Britain Brexit

British Prime Minister Boris Johnson

LONDON — Opposition politicians raged Tuesday at Prime Minister Boris Johnson’s five-week suspension of Parliament before the deadline for Brexit, which drew angry and unprecedented protests in the House of Commons.

Parliament has been prorogued — or suspended — at the government’s request until Oct. 14, a drastic move that gives Johnson a respite from rebellious lawmakers as he plots his next move as he tries to lead Britain out of the European Union by Oct. 31.

Opposition lawmakers chanted “Shame on you” and held up signs reading “Silenced” as Parliament was formally shut down in the early hours of Tuesday morning.

As legislators implored House of Commons Speaker John Bercow not to comply, he expressed his displeasure, saying “this is not a standard or normal prorogation.”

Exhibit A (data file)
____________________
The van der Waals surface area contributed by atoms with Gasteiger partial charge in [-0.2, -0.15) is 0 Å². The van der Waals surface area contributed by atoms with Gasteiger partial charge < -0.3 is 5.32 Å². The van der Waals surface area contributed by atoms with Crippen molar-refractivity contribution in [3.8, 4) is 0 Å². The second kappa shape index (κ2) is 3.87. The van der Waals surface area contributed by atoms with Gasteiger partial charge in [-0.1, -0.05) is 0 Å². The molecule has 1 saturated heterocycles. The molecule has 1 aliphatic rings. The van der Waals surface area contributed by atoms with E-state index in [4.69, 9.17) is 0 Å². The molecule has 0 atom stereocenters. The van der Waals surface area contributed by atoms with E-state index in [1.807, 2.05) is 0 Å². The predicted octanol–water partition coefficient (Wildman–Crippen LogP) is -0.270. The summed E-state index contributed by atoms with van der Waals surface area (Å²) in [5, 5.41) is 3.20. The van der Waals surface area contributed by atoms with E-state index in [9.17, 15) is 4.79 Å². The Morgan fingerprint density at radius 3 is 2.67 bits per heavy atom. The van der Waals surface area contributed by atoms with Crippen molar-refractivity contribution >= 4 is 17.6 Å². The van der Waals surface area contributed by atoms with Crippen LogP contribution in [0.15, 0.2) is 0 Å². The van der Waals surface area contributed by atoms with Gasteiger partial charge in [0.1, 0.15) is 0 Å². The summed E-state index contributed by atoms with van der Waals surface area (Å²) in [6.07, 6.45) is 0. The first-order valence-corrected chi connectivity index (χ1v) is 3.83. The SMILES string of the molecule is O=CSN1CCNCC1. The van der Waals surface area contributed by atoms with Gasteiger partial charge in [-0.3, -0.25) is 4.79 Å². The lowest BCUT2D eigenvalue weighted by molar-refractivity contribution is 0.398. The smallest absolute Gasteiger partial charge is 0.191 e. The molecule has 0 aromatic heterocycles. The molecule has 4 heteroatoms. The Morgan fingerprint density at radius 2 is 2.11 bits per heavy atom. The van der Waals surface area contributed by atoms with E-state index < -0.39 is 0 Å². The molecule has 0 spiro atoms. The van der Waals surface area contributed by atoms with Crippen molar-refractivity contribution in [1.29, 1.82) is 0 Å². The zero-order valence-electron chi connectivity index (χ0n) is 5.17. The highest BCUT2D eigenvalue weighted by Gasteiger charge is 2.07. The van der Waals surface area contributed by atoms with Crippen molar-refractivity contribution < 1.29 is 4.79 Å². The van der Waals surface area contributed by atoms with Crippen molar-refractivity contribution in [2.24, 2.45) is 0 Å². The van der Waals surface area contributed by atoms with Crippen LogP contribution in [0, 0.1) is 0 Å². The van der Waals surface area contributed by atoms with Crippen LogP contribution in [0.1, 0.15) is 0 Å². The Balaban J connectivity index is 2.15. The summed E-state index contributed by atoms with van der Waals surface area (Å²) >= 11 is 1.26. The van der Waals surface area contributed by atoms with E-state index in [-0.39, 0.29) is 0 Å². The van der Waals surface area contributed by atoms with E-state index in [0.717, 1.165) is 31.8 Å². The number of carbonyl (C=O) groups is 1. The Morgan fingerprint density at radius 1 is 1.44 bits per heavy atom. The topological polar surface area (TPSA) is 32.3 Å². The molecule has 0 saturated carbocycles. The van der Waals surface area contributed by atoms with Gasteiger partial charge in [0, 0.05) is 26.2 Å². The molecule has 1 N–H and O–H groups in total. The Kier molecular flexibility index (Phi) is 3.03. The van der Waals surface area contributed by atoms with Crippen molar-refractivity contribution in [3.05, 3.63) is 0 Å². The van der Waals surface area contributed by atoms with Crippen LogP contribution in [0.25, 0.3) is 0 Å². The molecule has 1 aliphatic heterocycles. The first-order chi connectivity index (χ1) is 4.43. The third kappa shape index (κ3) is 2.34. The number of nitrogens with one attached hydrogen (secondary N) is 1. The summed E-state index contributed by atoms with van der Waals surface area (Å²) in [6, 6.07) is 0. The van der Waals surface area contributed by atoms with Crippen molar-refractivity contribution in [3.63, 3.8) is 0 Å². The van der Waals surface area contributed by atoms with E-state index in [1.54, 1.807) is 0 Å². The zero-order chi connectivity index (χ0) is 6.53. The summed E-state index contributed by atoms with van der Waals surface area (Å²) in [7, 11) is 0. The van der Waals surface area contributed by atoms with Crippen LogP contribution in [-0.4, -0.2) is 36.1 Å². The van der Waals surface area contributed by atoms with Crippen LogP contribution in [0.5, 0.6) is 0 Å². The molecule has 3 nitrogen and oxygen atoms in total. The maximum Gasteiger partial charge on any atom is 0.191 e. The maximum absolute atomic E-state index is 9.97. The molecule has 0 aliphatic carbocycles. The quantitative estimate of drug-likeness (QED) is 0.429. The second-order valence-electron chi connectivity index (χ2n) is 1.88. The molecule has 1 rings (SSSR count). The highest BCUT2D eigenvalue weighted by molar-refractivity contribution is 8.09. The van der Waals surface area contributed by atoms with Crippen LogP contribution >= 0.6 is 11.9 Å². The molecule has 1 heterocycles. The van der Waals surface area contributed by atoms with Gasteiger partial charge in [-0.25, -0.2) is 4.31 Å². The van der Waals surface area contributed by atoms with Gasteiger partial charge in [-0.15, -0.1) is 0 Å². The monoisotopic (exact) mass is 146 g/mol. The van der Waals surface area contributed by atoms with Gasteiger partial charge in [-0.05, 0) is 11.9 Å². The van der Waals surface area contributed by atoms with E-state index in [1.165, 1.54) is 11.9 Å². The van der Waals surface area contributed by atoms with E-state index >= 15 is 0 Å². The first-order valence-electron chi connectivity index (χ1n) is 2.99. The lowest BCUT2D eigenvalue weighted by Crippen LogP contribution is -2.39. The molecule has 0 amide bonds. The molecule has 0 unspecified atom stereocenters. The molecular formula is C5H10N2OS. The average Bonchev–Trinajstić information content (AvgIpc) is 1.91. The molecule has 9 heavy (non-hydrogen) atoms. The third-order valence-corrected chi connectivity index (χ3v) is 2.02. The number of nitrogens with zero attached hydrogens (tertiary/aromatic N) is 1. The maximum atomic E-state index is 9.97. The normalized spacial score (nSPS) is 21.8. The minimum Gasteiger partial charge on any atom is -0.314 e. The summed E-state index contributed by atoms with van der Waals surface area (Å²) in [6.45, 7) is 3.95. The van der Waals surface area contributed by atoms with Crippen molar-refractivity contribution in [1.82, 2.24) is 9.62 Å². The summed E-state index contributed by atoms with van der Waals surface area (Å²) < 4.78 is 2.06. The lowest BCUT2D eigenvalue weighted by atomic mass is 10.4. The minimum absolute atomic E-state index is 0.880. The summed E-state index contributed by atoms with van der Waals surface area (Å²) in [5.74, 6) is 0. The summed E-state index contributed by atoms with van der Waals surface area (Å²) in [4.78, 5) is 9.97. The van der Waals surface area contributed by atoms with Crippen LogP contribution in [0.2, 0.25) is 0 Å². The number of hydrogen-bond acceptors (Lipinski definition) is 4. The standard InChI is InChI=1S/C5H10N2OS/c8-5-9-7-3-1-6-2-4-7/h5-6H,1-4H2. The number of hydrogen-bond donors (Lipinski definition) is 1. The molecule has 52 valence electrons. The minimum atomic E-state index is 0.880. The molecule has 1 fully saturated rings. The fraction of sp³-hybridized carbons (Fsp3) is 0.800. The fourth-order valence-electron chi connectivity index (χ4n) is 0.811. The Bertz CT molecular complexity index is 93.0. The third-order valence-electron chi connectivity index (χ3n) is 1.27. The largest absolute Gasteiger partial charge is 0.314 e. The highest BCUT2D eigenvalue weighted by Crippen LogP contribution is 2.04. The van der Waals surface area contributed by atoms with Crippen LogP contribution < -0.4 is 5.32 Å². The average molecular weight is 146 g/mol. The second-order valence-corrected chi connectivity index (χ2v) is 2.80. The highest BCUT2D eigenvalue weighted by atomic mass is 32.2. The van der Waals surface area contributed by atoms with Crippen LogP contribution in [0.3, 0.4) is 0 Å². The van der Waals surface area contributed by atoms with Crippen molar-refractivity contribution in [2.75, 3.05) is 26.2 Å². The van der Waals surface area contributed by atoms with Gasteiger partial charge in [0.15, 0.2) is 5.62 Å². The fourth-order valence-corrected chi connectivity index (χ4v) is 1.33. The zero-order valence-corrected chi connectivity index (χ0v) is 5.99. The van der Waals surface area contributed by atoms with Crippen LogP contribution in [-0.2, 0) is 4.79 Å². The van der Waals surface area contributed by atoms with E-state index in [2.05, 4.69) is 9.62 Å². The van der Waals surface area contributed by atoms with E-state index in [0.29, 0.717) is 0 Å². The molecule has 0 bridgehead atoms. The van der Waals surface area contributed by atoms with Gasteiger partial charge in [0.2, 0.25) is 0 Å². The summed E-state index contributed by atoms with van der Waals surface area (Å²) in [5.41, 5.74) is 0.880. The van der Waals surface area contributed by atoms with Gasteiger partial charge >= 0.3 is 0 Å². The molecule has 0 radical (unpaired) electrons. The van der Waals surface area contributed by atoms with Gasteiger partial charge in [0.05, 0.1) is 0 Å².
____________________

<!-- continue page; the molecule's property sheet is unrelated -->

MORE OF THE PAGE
“It’s one of the longest for decades and it represents ... an act of executive fiat,” Bercow said.

The suspension came after lawmakers inflicted a series of defeats on Johnson’s Brexit plans.

Johnson says the country must leave the EU at the end of October, with or without a divorce agreement to smooth the way. But many lawmakers fear a no-deal Brexit would be economically devastating, and are determined to stop him.

Opposition legislators, backed by rebels in Johnson’s Conservative Party, passed a law that compels the government to ask the EU for a three-month delay if no deal has been agreed by Oct. 19.

“I will not ask for another delay,” Johnson said.